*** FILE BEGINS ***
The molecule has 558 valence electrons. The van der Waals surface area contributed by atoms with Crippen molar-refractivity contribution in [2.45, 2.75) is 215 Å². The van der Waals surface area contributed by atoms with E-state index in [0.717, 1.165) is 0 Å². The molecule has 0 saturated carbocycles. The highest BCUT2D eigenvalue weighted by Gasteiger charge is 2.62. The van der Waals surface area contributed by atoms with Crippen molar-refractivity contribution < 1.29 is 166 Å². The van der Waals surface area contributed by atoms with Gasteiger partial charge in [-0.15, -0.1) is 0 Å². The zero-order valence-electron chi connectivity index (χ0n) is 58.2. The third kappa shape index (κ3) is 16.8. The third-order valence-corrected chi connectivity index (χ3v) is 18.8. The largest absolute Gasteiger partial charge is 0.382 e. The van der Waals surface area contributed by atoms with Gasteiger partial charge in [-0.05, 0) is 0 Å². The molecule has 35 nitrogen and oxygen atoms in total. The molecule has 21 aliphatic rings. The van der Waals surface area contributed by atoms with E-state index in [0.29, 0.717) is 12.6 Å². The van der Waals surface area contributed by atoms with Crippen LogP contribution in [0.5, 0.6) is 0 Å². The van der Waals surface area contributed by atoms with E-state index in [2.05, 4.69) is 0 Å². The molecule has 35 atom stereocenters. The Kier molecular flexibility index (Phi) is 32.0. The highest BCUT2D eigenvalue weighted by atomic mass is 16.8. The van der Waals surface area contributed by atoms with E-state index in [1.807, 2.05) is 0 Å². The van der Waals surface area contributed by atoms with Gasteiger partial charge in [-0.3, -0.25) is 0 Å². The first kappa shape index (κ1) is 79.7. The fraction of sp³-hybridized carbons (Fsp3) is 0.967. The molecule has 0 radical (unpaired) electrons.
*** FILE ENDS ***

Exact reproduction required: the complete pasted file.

The molecule has 558 valence electrons. The van der Waals surface area contributed by atoms with Crippen molar-refractivity contribution in [2.45, 2.75) is 215 Å². The van der Waals surface area contributed by atoms with E-state index in [0.717, 1.165) is 0 Å². The molecule has 0 saturated carbocycles. The highest BCUT2D eigenvalue weighted by Gasteiger charge is 2.62. The van der Waals surface area contributed by atoms with Crippen molar-refractivity contribution < 1.29 is 166 Å². The van der Waals surface area contributed by atoms with Gasteiger partial charge in [-0.15, -0.1) is 0 Å². The zero-order valence-electron chi connectivity index (χ0n) is 58.2. The third kappa shape index (κ3) is 16.8. The third-order valence-corrected chi connectivity index (χ3v) is 18.8. The largest absolute Gasteiger partial charge is 0.382 e. The van der Waals surface area contributed by atoms with Gasteiger partial charge in [-0.05, 0) is 0 Å². The molecule has 35 nitrogen and oxygen atoms in total. The molecule has 21 aliphatic rings. The van der Waals surface area contributed by atoms with E-state index in [0.29, 0.717) is 12.6 Å². The van der Waals surface area contributed by atoms with Crippen LogP contribution in [0.5, 0.6) is 0 Å². The van der Waals surface area contributed by atoms with E-state index in [2.05, 4.69) is 0 Å². The molecule has 35 atom stereocenters. The Kier molecular flexibility index (Phi) is 32.0. The highest BCUT2D eigenvalue weighted by atomic mass is 16.8. The van der Waals surface area contributed by atoms with E-state index in [1.807, 2.05) is 0 Å². The van der Waals surface area contributed by atoms with Gasteiger partial charge in [-0.3, -0.25) is 0 Å². The first kappa shape index (κ1) is 79.7. The fraction of sp³-hybridized carbons (Fsp3) is 0.967. The molecule has 0 radical (unpaired) electrons.